Women and Franchise Ownership

I just read an interesting article written by Joel Libava, a franchise consultant that writes often on the topic of franchising.  The article I read entitled: “Why Aren’t More Women Interested in Franchise Ownership?” appeared in the www.SmallBusinessTrends.com issue of October 28, 2010 (http://smallbiztrends.com/2010/10/why-aren%E2%80%99t-more-women-interested-in-franchise-ownership.html).  The article addresses the question of why there aren’t more women in franchising.  Interestingly, Joel’s experience is not my experience.  Although I do find more men contacting me to evaluate the franchise they are considering, I find many women contact me for this purpose too.  Perhaps because we are an all female law firm, but I find I have many women contacting me about children’s franchises and senior care franchises, as well as retail franchises.  Sometimes, the clients are married couples who decide that the wife will be the main contact with me for the legal review of the franchise documents.  I definitely agree with Joel that more men contact me than women, but not to the extent that his article indicates he has experienced.

So, why is it that more men are attracted to franchise ownership?  Is it because so many men (former bread-winners for their families) are out of work and looking to become their own boss?  Could it be that men are greater risk takers and therefore more likely to consider business ownership?  I don’t know.  I think women make excellent business owners, as Joel pointed out.  There are no generalities that I can discern – some women owners are tougher than men and some are not; some are more successful, some are not; some are more driven and others are not.  I don’t see a pattern or any way to make general conclusions.  It would be an interesting sociological study for a Ph.D. candidate to determine why there are more men in franchising then women.

The comments by some women on the post are quite interesting too.  The women seem to hold the impression that franchising is too controlling and that paying royalties to a franchisor is too costly to allow the business to be profitable.  Neither of these statements are accurate.   I think franchising is an excellent way for a woman leaving corporate America to start her own business. In my experience, just because someone has been an employee of a (presumably) large corporation, does not mean she can start a new business. What franchising does is to provide the guidance to a (hopefully) successful business. With that said, it is imperative that any prospective franchisee do her due diligence (homework) in carefully researching the franchise opportunity, speaking with franchisees in the franchise system (and even those who have left the system), spending time in one of the franchised locations to learn about the business, evaluating the franchisor’s audited financial statements, reading the 23 Items of the FDD and having the legal documents reviewed by an experienced franchise attorney. If the prospective franchisee is careful in selecting a good franchise and evaluating it thoroughly, franchising can be a great method for a woman leaving the corporate world (or a woman returning to the work world after having children) to run her own business. As the statistics show, franchised businesses are far more successful than are start-up businesses which have a high failure rate.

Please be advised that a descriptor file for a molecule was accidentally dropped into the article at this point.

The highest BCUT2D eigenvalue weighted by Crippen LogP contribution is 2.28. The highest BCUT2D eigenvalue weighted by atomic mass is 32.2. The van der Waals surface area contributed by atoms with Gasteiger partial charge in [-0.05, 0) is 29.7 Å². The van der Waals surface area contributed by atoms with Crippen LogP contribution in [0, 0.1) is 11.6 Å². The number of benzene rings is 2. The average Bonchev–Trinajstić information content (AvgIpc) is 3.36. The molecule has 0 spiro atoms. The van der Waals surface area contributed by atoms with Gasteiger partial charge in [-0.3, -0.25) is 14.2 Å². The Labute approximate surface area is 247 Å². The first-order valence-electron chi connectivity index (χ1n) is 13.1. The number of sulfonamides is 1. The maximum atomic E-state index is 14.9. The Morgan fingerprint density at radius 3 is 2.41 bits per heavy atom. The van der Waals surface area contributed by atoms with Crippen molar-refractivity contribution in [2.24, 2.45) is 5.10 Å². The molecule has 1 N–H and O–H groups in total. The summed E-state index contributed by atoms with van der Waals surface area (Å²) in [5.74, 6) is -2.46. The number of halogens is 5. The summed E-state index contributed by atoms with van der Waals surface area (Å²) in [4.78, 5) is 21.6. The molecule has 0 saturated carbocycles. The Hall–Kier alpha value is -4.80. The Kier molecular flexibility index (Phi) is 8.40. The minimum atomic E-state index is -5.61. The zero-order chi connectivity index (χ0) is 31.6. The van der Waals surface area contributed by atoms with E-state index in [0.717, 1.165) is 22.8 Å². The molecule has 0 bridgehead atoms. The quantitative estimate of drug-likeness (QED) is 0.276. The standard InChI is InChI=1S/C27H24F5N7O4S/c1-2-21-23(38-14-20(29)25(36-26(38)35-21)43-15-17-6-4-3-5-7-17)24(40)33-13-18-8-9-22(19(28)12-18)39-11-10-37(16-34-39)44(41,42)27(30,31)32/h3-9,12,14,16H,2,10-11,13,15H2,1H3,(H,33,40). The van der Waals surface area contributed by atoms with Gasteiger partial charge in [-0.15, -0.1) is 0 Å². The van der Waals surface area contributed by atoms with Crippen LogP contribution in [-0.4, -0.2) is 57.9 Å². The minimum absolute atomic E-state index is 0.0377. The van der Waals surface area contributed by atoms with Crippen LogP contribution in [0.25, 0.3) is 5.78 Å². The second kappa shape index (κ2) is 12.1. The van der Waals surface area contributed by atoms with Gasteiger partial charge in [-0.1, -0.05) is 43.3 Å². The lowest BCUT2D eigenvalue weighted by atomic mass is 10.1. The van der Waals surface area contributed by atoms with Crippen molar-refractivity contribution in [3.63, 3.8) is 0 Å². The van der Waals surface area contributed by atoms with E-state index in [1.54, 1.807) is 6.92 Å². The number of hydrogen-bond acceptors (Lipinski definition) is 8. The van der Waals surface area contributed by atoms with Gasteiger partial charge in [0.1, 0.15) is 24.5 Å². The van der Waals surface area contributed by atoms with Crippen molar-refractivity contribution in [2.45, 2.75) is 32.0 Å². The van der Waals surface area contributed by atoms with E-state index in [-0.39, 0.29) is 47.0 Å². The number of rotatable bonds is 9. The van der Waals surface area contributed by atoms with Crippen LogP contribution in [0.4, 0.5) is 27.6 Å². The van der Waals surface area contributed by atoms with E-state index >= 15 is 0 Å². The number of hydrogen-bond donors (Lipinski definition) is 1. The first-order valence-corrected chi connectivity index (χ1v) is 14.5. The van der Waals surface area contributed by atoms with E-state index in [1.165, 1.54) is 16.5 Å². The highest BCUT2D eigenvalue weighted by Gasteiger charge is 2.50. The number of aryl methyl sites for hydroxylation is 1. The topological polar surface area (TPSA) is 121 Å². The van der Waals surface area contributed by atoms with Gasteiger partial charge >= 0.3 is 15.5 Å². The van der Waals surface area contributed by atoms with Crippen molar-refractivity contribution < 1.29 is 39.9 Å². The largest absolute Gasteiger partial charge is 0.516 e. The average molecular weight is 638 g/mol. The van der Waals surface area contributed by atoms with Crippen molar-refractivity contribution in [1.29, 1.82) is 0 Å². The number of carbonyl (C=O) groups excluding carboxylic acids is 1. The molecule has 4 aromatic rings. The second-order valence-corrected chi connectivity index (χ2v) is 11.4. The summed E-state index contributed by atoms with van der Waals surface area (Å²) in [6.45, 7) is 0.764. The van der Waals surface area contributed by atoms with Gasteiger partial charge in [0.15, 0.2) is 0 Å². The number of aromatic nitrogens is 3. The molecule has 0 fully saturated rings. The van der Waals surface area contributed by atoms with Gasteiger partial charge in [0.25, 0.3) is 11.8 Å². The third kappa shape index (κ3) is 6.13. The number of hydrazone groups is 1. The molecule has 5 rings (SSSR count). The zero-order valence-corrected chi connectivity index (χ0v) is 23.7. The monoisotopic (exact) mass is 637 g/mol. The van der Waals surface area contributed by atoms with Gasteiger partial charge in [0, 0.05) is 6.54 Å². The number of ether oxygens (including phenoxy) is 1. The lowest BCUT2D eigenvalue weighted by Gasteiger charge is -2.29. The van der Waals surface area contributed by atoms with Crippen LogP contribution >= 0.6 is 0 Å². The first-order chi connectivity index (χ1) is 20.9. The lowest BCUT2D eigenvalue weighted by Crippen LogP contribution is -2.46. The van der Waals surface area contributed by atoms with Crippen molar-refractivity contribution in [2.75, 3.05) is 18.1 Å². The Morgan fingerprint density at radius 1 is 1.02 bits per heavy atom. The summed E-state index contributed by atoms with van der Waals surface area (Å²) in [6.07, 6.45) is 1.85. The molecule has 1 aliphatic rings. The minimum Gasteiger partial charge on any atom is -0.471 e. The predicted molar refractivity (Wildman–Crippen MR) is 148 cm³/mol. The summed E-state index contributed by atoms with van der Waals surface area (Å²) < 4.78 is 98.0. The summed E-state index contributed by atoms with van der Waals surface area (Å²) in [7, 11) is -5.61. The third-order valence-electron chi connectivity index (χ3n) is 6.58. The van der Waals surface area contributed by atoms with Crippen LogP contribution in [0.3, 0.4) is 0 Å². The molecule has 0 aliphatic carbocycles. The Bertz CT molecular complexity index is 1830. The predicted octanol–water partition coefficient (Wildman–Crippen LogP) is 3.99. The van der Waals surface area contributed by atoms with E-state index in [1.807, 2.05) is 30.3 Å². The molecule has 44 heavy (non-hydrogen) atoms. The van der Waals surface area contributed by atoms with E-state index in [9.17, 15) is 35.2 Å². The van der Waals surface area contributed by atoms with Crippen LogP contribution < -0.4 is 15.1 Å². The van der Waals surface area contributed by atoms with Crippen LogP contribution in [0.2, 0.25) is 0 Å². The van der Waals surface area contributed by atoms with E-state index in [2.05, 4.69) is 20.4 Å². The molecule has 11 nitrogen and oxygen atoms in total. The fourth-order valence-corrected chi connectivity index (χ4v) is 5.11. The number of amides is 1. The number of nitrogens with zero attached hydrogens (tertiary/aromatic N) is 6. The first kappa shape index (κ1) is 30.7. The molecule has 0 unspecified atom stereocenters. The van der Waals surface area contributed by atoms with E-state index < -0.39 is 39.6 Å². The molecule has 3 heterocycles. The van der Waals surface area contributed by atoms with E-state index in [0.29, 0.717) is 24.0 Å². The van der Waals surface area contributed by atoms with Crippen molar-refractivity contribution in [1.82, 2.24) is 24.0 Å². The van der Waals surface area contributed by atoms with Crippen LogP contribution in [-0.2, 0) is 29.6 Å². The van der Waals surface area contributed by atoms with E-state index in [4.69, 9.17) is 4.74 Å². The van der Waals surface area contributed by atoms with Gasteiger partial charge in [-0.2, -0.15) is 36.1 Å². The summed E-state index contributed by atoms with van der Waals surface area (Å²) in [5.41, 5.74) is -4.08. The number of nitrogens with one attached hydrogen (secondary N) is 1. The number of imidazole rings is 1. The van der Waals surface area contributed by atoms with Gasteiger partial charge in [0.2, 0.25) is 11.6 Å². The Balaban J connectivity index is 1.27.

Lastly, is it possible that because there are more male franchise consultants advising prospective franchisees on selecting a franchise that more men are likely to buy franchises?  Are there certain types of franchises that attract men more than women or vice versa?  What do you think they might be?

Let me know your thoughts and experiences.

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